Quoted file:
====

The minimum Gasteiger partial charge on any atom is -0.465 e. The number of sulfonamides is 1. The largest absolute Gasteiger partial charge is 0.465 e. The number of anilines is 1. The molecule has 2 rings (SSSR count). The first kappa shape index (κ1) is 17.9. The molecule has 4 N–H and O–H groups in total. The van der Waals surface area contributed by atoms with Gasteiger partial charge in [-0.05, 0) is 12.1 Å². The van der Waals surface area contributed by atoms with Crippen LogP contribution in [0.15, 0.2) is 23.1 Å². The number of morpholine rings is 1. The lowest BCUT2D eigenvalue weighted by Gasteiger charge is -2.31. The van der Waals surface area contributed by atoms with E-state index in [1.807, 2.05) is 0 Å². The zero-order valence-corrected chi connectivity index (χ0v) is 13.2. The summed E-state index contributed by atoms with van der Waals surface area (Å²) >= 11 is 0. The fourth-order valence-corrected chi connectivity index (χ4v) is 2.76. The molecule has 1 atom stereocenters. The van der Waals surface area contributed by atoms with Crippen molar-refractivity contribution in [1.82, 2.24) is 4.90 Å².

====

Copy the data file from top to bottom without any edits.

The minimum Gasteiger partial charge on any atom is -0.465 e. The number of sulfonamides is 1. The largest absolute Gasteiger partial charge is 0.465 e. The number of anilines is 1. The molecule has 2 rings (SSSR count). The first kappa shape index (κ1) is 17.9. The molecule has 4 N–H and O–H groups in total. The van der Waals surface area contributed by atoms with Gasteiger partial charge in [-0.05, 0) is 12.1 Å². The van der Waals surface area contributed by atoms with Crippen LogP contribution in [0.15, 0.2) is 23.1 Å². The number of morpholine rings is 1. The lowest BCUT2D eigenvalue weighted by Gasteiger charge is -2.31. The van der Waals surface area contributed by atoms with E-state index in [1.807, 2.05) is 0 Å². The zero-order valence-corrected chi connectivity index (χ0v) is 13.2. The summed E-state index contributed by atoms with van der Waals surface area (Å²) >= 11 is 0. The fourth-order valence-corrected chi connectivity index (χ4v) is 2.76. The molecule has 1 atom stereocenters. The van der Waals surface area contributed by atoms with Crippen molar-refractivity contribution in [1.82, 2.24) is 4.90 Å².